Have you noticed that the reverse mortgage industry seems to be in the middle of closing up its windows and turning the lights out? Last week, Wells Fargo, which accounted for 27% of reverse mortgage originations last year, announced it’s exiting the business altogether. This comes on the heels of a similar decision by Bank of America (16% of 2010 originations) back in February. So in just four months, 43% of the industry has said it’s no longer in the industry. Odd, don’t you think? You can thank-surprise!-the federal government.
Reverse mortgages, as you probably already know, provide a way for home-equity-rich seniors to enjoy a steady retirement income without the hassle and anxiety of selling their homes and moving late in life. Rather, the lender takes title to the house and, in return, sends a monthly payment to the borrower, based on the term of the mortgage and the amount of the borrower’s equity. Then when the borrower finally goes to his Great Reward, the lender owns the home and disposes of it.
They may not be for everyone, but reverse mortgages can provide a great retirement solution to an awful lot of seniors. Or they should, except that the federal government has gotten into the middle of things and mucked everything up.
Reverse mortgages are regulated and guaranteed by the federal government-by HUD and the FHA, in particular. You can’t qualify for one unless you’re at least 62, for instance. Very sensible. Only in its infinite wisdom, HUD has decreed that reverse mortgage lenders can’t even vet the financial background of applicants. Instead, lenders basically had to write a reverse mortgage to whomever wanted one.
You can imagine what’s happened. Principal and interest aren’t the only expenses associated with owning and maintaining a home. There are property taxes, for instance. And homeowners insurance. Sure enough, once the recession hit, financially strapped borrowers (who hadn’t been screened out by the lenders beforehand, remember) couldn’t make those payments. By the terms of the loan, the lenders are on the hook for them, instead.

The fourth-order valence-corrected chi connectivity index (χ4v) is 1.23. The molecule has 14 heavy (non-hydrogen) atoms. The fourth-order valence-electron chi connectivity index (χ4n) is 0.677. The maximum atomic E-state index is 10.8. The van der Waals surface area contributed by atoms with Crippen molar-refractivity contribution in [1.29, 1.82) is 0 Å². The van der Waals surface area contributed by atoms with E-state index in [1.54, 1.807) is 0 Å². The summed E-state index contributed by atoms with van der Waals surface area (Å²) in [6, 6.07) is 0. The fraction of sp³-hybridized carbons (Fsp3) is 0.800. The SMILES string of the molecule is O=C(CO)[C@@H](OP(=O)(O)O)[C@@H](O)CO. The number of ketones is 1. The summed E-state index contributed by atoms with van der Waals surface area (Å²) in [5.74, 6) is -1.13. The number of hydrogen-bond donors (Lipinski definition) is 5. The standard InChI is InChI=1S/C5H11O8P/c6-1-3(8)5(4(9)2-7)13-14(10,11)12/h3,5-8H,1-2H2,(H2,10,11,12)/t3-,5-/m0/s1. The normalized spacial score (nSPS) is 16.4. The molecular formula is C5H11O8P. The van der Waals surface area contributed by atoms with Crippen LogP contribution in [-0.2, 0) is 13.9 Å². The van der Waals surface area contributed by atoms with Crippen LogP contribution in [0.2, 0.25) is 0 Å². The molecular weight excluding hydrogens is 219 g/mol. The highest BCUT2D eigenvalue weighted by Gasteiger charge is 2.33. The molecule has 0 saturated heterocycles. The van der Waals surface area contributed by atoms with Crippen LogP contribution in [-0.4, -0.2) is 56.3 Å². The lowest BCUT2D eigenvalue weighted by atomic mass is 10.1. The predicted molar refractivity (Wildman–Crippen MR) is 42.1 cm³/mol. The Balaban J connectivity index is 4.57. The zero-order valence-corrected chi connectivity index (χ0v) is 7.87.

What had been a reasonably attractive business thus began to turn into a small-scale money pit. Understandably, the lenders don’t want to get into the PR disaster that goes with foreclosing on delinquent 80-year-old grandmothers. Nor have they been able to get the FHA to change its nutty underwriting rules. So the banks took the only option left to them-they left the business altogether.
This is what too often happens when you let the federal government prescribe and micromanage private-business practices: it blows the business up. The hit to Wells and BofA from all this will be de minimis: reverse mortgages count for less than 2% of mortgage originations at both companies. But some people at the banks are going to lose their jobs, and fewer seniors will have an attractive retirement option. It makes no sense.
It makes no sense, in particular, since the people at HUD must be aware of what happens when mortgage lenders relax their underwriting standards. Did they sleep through the past three years?
Reverse mortgages provide a worthwhile solution to a very important need. If the government were smart, it would get out of the way and let lenders write them.
What do you think? Let me know!